When the sun enters the Zodiac sign of Aries, the minuscule Parsi-Irani Zoroastrians will celebrate the ancient festival of Navroz at 10 am on Sunday.
The day marks the vernal equinox, when the sun shines directly over the equator, resulting in days and nights of equal length.
Families will greet each other with ‘Navroz Mubarak’ and some will lay out a spread of seven dishes that, interestingly, all begin with the letter ‘S’. These include sib (apple), sabzi (vegetables), sir (garlic), serkeh (vinegar), sumac (a crushed herb), senjed (olives) and sikka (coins).
They will flock to fire temples and offer special prayers to the Sun on this day.
Interestingly, Navroz is also celebrated with even greater gusto in Shia Iran and Sunni Tajikistan and other central Asian countries, once part of the Persian empire.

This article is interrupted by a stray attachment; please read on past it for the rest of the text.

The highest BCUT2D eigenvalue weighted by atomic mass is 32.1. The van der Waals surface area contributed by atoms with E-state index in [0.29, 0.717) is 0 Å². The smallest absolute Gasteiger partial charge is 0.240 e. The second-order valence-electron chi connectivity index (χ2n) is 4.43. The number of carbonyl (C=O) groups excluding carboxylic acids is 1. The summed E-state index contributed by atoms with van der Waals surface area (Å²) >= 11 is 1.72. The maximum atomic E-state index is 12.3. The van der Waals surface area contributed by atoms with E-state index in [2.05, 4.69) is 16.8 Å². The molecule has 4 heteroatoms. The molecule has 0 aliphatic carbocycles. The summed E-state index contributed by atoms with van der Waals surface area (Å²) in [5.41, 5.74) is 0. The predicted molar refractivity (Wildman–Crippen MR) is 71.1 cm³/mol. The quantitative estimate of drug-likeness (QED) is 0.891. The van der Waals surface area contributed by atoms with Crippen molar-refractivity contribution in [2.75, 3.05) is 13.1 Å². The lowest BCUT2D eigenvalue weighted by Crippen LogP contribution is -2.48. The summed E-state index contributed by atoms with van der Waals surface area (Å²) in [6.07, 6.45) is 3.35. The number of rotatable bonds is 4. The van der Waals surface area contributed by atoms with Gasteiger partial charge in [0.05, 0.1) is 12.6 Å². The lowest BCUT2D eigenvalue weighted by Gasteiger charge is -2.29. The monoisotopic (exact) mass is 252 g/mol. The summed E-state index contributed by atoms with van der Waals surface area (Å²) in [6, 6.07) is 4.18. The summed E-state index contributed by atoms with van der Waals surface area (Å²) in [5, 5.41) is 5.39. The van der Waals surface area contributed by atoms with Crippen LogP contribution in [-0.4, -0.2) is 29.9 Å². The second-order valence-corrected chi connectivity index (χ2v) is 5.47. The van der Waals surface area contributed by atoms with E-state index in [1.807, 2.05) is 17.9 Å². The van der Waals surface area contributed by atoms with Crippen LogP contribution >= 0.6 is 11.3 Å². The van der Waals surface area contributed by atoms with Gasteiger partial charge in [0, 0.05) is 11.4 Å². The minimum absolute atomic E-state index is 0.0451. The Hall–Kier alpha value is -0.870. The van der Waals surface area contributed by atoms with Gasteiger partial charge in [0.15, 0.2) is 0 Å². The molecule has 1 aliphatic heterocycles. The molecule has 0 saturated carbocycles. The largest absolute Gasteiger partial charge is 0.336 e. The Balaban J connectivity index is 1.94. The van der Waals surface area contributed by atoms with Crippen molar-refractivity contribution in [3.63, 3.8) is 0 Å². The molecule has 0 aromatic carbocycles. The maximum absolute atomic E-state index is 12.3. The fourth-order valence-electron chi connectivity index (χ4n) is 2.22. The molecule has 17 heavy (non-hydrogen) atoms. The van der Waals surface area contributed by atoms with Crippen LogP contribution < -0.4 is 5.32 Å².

The arrival of spring is much awaited. It is a time when nature dons a festive garb and new life and joy prevails on earth. The festival illustrates the principle of change inherent in all material existence. It also conveys the message that human life is closely interwoven with the cycle of happiness, joy, success and failure.
The origin of this festival goes back several thousand years back in time in the pre-historical ages when Jamshed of the Peshadadian dynasty was anointed king – the day of his anointment was called Navroz (‘New Day’).
According to Firdausi’s Persian epic, The Shahnama, Jamshed discovered the art of extracting gold, silver and precious stones during his long rule. ‘Noshdaru’ or wine, used to cure many diseases, was also introduced during his reign, as was the art of navigation.